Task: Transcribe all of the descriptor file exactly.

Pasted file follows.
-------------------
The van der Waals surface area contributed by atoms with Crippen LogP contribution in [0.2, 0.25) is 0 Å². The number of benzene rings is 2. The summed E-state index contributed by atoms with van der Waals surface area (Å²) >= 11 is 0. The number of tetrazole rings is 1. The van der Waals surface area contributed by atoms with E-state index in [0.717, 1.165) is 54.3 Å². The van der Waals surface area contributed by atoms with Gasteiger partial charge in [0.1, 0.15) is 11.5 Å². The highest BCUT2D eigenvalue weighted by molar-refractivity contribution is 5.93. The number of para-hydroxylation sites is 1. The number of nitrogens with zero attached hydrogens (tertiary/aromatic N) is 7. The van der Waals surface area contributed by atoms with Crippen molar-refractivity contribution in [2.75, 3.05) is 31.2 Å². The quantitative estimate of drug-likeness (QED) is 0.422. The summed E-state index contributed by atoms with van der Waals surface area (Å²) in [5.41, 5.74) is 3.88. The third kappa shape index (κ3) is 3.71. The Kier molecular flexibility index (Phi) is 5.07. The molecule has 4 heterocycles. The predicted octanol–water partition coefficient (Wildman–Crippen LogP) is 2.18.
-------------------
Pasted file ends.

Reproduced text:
The van der Waals surface area contributed by atoms with Crippen LogP contribution in [0.2, 0.25) is 0 Å². The number of benzene rings is 2. The summed E-state index contributed by atoms with van der Waals surface area (Å²) >= 11 is 0. The number of tetrazole rings is 1. The van der Waals surface area contributed by atoms with E-state index in [0.717, 1.165) is 54.3 Å². The van der Waals surface area contributed by atoms with Gasteiger partial charge in [0.1, 0.15) is 11.5 Å². The highest BCUT2D eigenvalue weighted by molar-refractivity contribution is 5.93. The number of para-hydroxylation sites is 1. The number of nitrogens with zero attached hydrogens (tertiary/aromatic N) is 7. The van der Waals surface area contributed by atoms with Crippen molar-refractivity contribution in [2.75, 3.05) is 31.2 Å². The quantitative estimate of drug-likeness (QED) is 0.422. The summed E-state index contributed by atoms with van der Waals surface area (Å²) in [5.41, 5.74) is 3.88. The third kappa shape index (κ3) is 3.71. The Kier molecular flexibility index (Phi) is 5.07. The molecule has 4 heterocycles. The predicted octanol–water partition coefficient (Wildman–Crippen LogP) is 2.18.